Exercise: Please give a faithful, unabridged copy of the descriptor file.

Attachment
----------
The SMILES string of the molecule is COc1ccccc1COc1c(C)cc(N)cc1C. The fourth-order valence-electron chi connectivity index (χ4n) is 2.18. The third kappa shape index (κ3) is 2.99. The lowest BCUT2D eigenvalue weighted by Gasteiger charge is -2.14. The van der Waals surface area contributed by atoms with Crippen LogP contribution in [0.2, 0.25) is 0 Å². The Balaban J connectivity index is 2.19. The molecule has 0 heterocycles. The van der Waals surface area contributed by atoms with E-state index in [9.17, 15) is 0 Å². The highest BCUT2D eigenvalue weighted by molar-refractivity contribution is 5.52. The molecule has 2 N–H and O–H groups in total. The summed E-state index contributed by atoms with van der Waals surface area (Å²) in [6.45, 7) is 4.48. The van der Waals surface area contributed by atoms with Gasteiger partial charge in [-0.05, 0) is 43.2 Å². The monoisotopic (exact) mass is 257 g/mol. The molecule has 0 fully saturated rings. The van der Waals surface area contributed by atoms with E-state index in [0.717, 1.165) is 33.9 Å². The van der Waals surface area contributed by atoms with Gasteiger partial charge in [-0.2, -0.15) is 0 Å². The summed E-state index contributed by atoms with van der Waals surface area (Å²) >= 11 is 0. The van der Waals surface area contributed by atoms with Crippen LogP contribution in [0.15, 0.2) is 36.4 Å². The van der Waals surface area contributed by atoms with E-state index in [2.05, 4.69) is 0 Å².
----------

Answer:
The SMILES string of the molecule is COc1ccccc1COc1c(C)cc(N)cc1C. The fourth-order valence-electron chi connectivity index (χ4n) is 2.18. The third kappa shape index (κ3) is 2.99. The lowest BCUT2D eigenvalue weighted by Gasteiger charge is -2.14. The van der Waals surface area contributed by atoms with Crippen LogP contribution in [0.2, 0.25) is 0 Å². The Balaban J connectivity index is 2.19. The molecule has 0 heterocycles. The van der Waals surface area contributed by atoms with E-state index in [9.17, 15) is 0 Å². The highest BCUT2D eigenvalue weighted by molar-refractivity contribution is 5.52. The molecule has 2 N–H and O–H groups in total. The summed E-state index contributed by atoms with van der Waals surface area (Å²) in [6.45, 7) is 4.48. The van der Waals surface area contributed by atoms with Gasteiger partial charge in [-0.05, 0) is 43.2 Å². The monoisotopic (exact) mass is 257 g/mol. The molecule has 0 fully saturated rings. The van der Waals surface area contributed by atoms with E-state index in [0.717, 1.165) is 33.9 Å². The van der Waals surface area contributed by atoms with Gasteiger partial charge in [-0.2, -0.15) is 0 Å². The summed E-state index contributed by atoms with van der Waals surface area (Å²) >= 11 is 0. The van der Waals surface area contributed by atoms with Crippen LogP contribution in [0.15, 0.2) is 36.4 Å². The van der Waals surface area contributed by atoms with E-state index in [2.05, 4.69) is 0 Å².